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Former housing minister calls for review of benefit rises bill

21 January 2013

12:14 PM

21 January 2013

12:14 PM

The Welfare Benefits Uprating Bill returns to the Commons this afternoon for committee and remaining stages. As I reported last week, rebel backbench Lib Dems, the Labour front bench team and Green MP Caroline Lucas have tabled a number of amendments to the legislation to change the uprating itself, which may provoke heated exchanges on the floor of the House but little more.

But there is one more amendment for discussion which, even if it doesn’t get accepted this afternoon, could well reappear in the House of Lords. It’s from former Housing Minister John Healey (who was in office when Labour made its last minute and rather half-hearted attempt to cut the housing benefits bill) and calls for a review of the relationship between housing benefit and market rents in each local authority area. Healey’s clause says the annual review should analyse how much housing is affordable for those on housing benefits in each local authority area. If there is a significant divergence between local rents and housing benefit levels, then Healey wants the government to reconsider the way it uprates housing benefits.


Now obviously like the rest of his party, Healey opposes the idea of the 1 per cent cap on benefit rises, and there is still plenty of hay to be made on that. But he is working on the basis that this government has granted similar reviews on other welfare legislation. In 2011, Lord Freud set up a review of the housing benefit cuts in the Welfare Reform Bill as a concession to peers scrutinising the legislation. Healey suspects the same could happen in the Lords, but tells me he wants to ‘get in early’ on this:

‘Previously they have held it back as a concession for the Lords. But I want to get in early on this argument because they are using housing benefit to turn the screw on people who have so little flexibility in their budgets. Ministers have not been open about the effects of this and I want to smoke them out.’

P.S. It will be interesting to see what Sarah Teather does today. She rebelled against the Bill at second reading, but has yet to sign the amendments put forward by her Lib Dem colleague Andrew George.

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Show comments
  • alabenn

    It will be interesting to see what Sarah Teather does today,
    Please explain why a non entity like Teather could in any circumstances be interesting.

    • anyfool

      Try mating her with the gollum in the picture, the offspring would be very interesting.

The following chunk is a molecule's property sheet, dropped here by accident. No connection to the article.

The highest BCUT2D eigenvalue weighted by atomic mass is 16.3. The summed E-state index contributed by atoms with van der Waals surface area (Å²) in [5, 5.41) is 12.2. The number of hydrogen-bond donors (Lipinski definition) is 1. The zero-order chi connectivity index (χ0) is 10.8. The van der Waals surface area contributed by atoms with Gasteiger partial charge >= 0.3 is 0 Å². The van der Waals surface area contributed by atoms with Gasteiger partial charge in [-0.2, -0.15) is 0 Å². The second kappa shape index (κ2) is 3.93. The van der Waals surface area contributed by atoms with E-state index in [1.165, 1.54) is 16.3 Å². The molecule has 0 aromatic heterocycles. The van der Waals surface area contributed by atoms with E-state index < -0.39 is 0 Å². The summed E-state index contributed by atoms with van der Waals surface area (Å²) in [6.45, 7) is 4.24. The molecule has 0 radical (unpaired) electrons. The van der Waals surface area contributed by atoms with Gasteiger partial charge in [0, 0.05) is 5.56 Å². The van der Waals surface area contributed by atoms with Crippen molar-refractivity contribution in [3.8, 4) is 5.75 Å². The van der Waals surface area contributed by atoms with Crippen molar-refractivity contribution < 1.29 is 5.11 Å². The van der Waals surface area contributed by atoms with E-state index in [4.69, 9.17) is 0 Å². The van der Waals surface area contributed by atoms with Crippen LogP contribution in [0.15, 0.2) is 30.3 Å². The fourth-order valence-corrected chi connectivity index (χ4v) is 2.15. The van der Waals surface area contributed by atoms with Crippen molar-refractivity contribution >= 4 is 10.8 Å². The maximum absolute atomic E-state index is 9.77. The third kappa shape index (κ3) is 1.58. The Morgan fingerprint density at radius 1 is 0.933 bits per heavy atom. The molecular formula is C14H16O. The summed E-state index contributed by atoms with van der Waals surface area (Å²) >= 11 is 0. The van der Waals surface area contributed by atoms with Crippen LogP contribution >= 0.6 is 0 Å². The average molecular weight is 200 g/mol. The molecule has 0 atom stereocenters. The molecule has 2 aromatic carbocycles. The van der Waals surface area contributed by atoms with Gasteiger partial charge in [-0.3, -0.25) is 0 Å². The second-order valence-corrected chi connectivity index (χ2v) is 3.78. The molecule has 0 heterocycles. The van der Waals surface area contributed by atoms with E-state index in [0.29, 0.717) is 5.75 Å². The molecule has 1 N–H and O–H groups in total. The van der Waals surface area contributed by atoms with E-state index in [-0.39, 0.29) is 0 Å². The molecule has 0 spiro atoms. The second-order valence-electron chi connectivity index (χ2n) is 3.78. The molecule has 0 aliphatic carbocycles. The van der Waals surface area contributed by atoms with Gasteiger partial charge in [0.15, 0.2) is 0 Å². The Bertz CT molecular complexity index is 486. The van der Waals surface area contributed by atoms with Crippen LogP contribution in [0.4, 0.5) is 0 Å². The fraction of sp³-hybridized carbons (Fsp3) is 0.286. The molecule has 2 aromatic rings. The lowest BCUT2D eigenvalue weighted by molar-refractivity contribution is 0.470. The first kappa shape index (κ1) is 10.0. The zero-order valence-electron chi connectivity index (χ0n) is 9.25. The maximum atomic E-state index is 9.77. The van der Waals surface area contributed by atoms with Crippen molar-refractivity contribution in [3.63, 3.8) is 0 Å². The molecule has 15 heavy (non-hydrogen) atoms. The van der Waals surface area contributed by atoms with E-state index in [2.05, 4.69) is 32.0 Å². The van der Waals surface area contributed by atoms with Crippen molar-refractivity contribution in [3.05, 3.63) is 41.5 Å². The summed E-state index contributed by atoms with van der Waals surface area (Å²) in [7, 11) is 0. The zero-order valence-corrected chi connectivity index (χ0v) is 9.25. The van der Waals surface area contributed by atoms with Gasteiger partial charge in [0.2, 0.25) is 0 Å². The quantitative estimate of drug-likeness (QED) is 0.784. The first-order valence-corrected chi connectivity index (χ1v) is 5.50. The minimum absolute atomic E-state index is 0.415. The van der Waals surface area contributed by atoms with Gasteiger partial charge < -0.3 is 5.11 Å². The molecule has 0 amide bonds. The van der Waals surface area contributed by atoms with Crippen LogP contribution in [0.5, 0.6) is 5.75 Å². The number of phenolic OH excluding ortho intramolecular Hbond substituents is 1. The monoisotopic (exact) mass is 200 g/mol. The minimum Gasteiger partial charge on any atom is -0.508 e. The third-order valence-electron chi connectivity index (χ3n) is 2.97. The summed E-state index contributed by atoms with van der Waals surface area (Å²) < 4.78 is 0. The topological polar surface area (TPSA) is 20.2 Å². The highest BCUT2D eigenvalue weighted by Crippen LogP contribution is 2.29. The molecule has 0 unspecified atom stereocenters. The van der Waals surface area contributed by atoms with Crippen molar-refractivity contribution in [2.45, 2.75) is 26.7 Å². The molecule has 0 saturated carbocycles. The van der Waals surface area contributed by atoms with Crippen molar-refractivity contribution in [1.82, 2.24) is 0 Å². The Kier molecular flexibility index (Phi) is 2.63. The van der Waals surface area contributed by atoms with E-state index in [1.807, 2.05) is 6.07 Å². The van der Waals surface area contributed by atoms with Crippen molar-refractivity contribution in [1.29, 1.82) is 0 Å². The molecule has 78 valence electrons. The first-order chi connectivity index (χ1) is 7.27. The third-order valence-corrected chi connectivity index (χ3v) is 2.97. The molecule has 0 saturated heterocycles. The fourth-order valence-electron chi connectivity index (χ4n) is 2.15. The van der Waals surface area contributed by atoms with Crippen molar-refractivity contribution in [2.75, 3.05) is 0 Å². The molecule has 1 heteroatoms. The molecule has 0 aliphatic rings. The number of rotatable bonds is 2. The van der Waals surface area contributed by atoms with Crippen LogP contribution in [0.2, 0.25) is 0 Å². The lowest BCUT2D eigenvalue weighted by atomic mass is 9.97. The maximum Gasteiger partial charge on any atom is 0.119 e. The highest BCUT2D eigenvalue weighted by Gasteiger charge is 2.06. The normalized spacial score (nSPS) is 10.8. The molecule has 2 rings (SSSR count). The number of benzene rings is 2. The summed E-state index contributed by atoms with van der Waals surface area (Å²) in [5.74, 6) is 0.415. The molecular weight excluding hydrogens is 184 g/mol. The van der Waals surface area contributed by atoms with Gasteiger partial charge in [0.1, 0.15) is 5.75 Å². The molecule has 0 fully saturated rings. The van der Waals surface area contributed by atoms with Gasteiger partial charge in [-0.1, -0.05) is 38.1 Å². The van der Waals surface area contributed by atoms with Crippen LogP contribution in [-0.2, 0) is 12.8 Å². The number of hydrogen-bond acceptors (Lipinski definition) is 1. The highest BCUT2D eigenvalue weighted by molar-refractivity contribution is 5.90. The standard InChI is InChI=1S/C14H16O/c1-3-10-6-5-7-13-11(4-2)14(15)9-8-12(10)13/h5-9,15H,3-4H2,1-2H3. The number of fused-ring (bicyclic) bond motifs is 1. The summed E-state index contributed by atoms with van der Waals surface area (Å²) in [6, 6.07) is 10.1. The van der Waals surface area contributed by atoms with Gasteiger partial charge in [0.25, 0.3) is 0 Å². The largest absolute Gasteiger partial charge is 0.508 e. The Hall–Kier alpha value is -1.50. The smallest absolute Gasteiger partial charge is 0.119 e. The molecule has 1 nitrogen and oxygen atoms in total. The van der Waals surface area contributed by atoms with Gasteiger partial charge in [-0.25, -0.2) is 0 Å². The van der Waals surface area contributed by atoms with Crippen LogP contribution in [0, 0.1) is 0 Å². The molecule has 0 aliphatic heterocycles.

• John Lea

      Well said. Annoying wee gerbil that she is.

  • LB

    So who is going to pay the price for these benefits?

    Ah yes, you’re spending people’s retirement money. When it comes to their pensions, you’re going to say, sorry, there’s no money, you’re out in the street.

  • Tom Tom

    Landlords receiving housing benefit should lose tax relief on mortgages rather than be double-dipping on the taxpayer.

    • John Moss

      Is interest on a loan not an allowable business expense?

      • Tom Tom

        Yes it is, but then having the taxpayer fund your customers is a trifle absurd. Perhaps we could look at Tesco selling a bottle ofd whisky for contrast. Tesco gets Tax Credits to subsidise its wage costs; it pays Corporation Tax + NIC, and the bottle of Whisky carries 80% tax………whereas a BTL operation gets Subsidised LOan to buy property (QE); tax relief on Interest, and Housing Benefit to pay the rent………yet the Economic Rent has been extracted from Savers and First Time Buyers who are priced out of housing by Corporate Landlords who thus increase their supply of Tenants…. Is it not true Jophn Moss that 40% + of Housing Benefit Recipients are WORKING but cannot afford rents…..and that most are in London ?

        • John Moss

          BtL is a business just like any other. If a business is to be restricted from using loan capital to purchase an income producing asset, just because that income is in part subsidised by benefits, where do you stop? People making equipment for disabled people perhaps? Or the interest on loans taken out by farmers because some of the food they buy is bought by people on benefits?

          As you correctly state, many people receiving Housing Benefit are also working. That probably means they are not paying all their rent with benefit money, just some of it. How would you split that? What if the landlord had several properties, some let to those receiving some help from benefits and some not? How about those who don’t get Housing Benefit, but get Tax Credits or Child Benefit? would that disallow the landlord from deducting interest?

          Your argument falls because it requires one legitimate form of business to be taxed differently from another.

        • michael

          Over the next couple of years employers NI is set to rise to 18% of salary if paid to the employee rather than HMRC – that takes a minimum wage earner very close to the living wage.

        • itdoesntaddup

          It is sufficient simply to restrict the size of Housing Landlord Benefit paid: this places a floor under rents paid by those not being subsidised by the state. That is precisely why Mr Healey’s idea is completely wrong.

          If you taxed BTL mortgage interest that would simply serve to increase rents, which would be counterproductive. A far better solution is to limit the maximum LTV on a BTL mortgage to say 60%, reducing gearing. That also frees more of the rent to cover repairs rather than mortgage bills, and gives a better security of tenure for tenants who otherwise run the risk when their landlords are repossessed.